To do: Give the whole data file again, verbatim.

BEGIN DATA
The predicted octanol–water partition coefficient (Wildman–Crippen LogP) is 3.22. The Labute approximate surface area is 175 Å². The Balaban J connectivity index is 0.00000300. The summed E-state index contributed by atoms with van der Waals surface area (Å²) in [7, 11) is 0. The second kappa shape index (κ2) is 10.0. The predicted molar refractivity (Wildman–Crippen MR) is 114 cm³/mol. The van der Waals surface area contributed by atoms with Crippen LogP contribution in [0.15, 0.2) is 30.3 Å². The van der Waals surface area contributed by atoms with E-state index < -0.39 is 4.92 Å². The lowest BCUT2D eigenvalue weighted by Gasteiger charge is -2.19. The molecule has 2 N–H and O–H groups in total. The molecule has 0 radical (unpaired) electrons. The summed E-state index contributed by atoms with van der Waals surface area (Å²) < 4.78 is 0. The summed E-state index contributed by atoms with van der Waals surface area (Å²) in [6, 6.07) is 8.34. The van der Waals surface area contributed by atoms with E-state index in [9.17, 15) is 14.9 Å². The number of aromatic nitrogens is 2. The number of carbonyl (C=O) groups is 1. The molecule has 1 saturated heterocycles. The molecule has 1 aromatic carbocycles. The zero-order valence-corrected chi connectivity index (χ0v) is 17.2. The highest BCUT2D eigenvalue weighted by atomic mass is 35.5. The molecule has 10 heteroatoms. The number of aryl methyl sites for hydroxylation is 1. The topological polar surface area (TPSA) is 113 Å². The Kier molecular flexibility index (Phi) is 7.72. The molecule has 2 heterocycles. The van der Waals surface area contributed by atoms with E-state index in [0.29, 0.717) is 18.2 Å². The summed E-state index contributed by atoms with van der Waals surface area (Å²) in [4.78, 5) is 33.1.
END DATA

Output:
The predicted octanol–water partition coefficient (Wildman–Crippen LogP) is 3.22. The Labute approximate surface area is 175 Å². The Balaban J connectivity index is 0.00000300. The summed E-state index contributed by atoms with van der Waals surface area (Å²) in [7, 11) is 0. The second kappa shape index (κ2) is 10.0. The predicted molar refractivity (Wildman–Crippen MR) is 114 cm³/mol. The van der Waals surface area contributed by atoms with Crippen LogP contribution in [0.15, 0.2) is 30.3 Å². The van der Waals surface area contributed by atoms with E-state index < -0.39 is 4.92 Å². The lowest BCUT2D eigenvalue weighted by Gasteiger charge is -2.19. The molecule has 2 N–H and O–H groups in total. The molecule has 0 radical (unpaired) electrons. The summed E-state index contributed by atoms with van der Waals surface area (Å²) < 4.78 is 0. The summed E-state index contributed by atoms with van der Waals surface area (Å²) in [6, 6.07) is 8.34. The van der Waals surface area contributed by atoms with E-state index in [9.17, 15) is 14.9 Å². The number of aromatic nitrogens is 2. The number of carbonyl (C=O) groups is 1. The molecule has 1 saturated heterocycles. The molecule has 1 aromatic carbocycles. The zero-order valence-corrected chi connectivity index (χ0v) is 17.2. The highest BCUT2D eigenvalue weighted by atomic mass is 35.5. The molecule has 10 heteroatoms. The number of aryl methyl sites for hydroxylation is 1. The topological polar surface area (TPSA) is 113 Å². The Kier molecular flexibility index (Phi) is 7.72. The molecule has 2 heterocycles. The van der Waals surface area contributed by atoms with E-state index in [0.29, 0.717) is 18.2 Å². The summed E-state index contributed by atoms with van der Waals surface area (Å²) in [4.78, 5) is 33.1.